“Sunlight, cold and remote…”

On January 19, “that novel” (counting from when I wrote down the first scenes of the original version) turned twenty-four years old. See why I call it “that novel I may finish one of these decades”? *sigh* (It could’ve been finished years ago, but once it got absorbed as part of the overall story arc, it was decided that waiting made more sense.)

Sunlight, cold and remote at eight AU from the home of humankind… Once upon a time, that was how the first sentence began. I’ve kept most of the opening sentence, but it has moved quite a bit further along into the manuscript. (You know how the conventional wisdom is that all writers, all the time, start their stories too soon and have to cut about three chapters from the beginning? Well, for me, it’s the opposite: I start the story a bit too late and have to add to the front end.)

People like to read about writers’ “process,” right? So I’ve been told, anyway, and I like to read about other writers’ processes because I’m fascinated by how creativity happens in other people. (Even my clone has been thinking about his own writing process a lot lately. You may be happy to hear that he’s been edging into another fiction-writing binge. Listening to music a lot: he discovered Death Cab for Cutie last week, and “Soul Meets Body” has been heard playing on repeat at times… We’ll probably see a finished version of Project Brimstone before anything else, but unless the world ends next month, there will be more novels by Paul B. Spence soon.) So think of this as a Weaver-style post about one kind of writing process, a.k.a. “Thoughts in My Head: the Novel-Anniversary Edition.”

Chances are (unless the backstory is actually a precognition, in which case none of this matters anyway), “that novel” will be published within a couple of years from now. Chances are, someone will complain loudly about the “political correctness” of referring to Earth as the home of humankind rather than the home of mankind. So I’m saying it again: that word choice was deliberate, yes, but the point was to emphasize species — which completely went over the heads of the people in the group where I workshopped the original version, but whatever. They also had a collective hissy-cow because Aiden Teige doesn’t act like Jim Kirk. And half of ’em hated Marlie Carlisle because she sometimes uses sarcasm or loses her temper, which (so they informed me) aren’t things women ever do. (Imagine me rolling my eyes at this.)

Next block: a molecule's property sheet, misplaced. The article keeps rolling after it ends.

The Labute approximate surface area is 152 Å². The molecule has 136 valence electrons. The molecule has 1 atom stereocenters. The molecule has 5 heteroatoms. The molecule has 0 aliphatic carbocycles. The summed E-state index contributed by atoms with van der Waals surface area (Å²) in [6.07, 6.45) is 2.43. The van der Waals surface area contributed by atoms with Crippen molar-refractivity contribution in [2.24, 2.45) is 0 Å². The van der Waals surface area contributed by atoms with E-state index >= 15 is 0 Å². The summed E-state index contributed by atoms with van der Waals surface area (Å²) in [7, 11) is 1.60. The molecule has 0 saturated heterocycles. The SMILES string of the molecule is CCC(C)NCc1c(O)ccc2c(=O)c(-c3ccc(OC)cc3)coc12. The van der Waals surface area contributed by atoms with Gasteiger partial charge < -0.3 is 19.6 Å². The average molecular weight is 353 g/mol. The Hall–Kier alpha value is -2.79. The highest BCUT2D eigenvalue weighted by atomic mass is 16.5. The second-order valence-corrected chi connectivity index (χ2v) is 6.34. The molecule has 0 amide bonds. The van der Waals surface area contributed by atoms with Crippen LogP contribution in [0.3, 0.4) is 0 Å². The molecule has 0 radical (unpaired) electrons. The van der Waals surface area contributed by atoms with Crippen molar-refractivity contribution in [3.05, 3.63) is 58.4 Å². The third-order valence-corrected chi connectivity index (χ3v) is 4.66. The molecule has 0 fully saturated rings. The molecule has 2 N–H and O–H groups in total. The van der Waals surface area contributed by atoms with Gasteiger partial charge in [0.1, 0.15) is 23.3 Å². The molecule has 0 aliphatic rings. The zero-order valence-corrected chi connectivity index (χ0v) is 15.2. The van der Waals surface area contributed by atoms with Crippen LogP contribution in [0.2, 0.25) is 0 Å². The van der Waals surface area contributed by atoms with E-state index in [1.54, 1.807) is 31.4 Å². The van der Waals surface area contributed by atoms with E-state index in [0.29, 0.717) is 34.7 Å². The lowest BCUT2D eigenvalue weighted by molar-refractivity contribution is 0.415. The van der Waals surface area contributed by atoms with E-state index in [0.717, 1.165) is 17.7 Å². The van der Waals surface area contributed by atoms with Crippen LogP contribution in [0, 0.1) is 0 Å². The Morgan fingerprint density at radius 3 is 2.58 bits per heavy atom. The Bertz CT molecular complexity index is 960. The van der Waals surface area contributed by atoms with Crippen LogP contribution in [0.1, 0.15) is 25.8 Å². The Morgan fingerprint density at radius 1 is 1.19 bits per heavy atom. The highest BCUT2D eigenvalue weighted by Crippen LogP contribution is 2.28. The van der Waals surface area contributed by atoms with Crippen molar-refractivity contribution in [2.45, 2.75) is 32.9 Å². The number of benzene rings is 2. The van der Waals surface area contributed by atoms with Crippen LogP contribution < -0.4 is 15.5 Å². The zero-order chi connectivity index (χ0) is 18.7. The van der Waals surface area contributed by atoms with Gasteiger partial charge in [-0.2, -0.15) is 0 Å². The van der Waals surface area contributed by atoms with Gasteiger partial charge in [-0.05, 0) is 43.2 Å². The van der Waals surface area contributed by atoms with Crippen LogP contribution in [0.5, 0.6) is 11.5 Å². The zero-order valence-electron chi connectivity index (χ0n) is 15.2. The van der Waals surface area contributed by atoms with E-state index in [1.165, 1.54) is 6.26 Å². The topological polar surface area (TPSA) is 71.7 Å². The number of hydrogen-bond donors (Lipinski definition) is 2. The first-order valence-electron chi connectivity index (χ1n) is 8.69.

Conventional wisdom has it that writers never want to allow anything bad to happen to their characters. Conventional wisdom has it that writers struggle constantly to come up with situations that are even the slightest bit awkward, stressful, or dangerous… Conventional wisdom, as you may have guessed, is often full of shit.

I have much more to say about recent developments in our fiction writing, but that’s for the next posts…

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About Thomas Weaver

I’m a writer and editor who got into professional editing almost by accident years ago when a friend from university needed someone to copyedit his screenplay about giant stompy robots (mecha). Having discovered that I greatly enjoy this kind of work, I’ve been putting my uncanny knack for grammar and punctuation, along with an eclectic mental collection of facts, to good use ever since as a Wielder of the Red Pen of Doom. I'm physically disabled, and for the past several years, I’ve lived with my smugly good-looking twin Paul, who writes military science fiction and refuses to talk about his military service because he can’t. Sometimes Paul and I collaborate on stories, and sometimes I just edit whatever he writes. It's worked out rather well so far. My list of non-writing-related jobs from the past includes librarian, art model, high school teacher, science lab gofer… Although I have no spouse or offspring to tell you about, I do have six cats. (The preferred term is "Insane Cat Gentleman.") I currently spend my time blogging, reading, editing, and fending off cats who like my desk better than my twin’s.
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4 Responses to “Sunlight, cold and remote…”

  1. ziresta says:

    “And half of ’em hated Marlie Carlisle because she sometimes uses sarcasm or loses her temper, which (so they informed me) aren’t things women ever do.”

    Have these people ever met an actual woman?! How do people get through life being so stupid?

    Liked by 2 people

  2. I love that line. My writing process seems much like your process; I get excited and begin and then develop greater understanding of what I’m writing about. Eventually chapter one is way back in the middle. I love writing this way. It’s a joyous process of creative exploration for me, and probably good therapy.

    I love writing a woman who is sarcastic or angry. They’re the best characters for me. I like strong women.

    Keep on keepin’ on, Thomas. Cheers

    Liked by 1 person

  3. Conventional wisdom among writers seems to be more full of shit than some disciplines. I have an opposite problem, that is, keeping my characters out of devastating situations. If my character is happy and successful, you can be sure I struggled for hours to make that happen. For me, it’s easier to write them bleeding out from a stab wound while chained to the floor in a rat-infested dungeon as their best friend runs off with their lover. Oh, yeh, and they’re starving. It’s freezing. And their dog just died.

    Liked by 1 person

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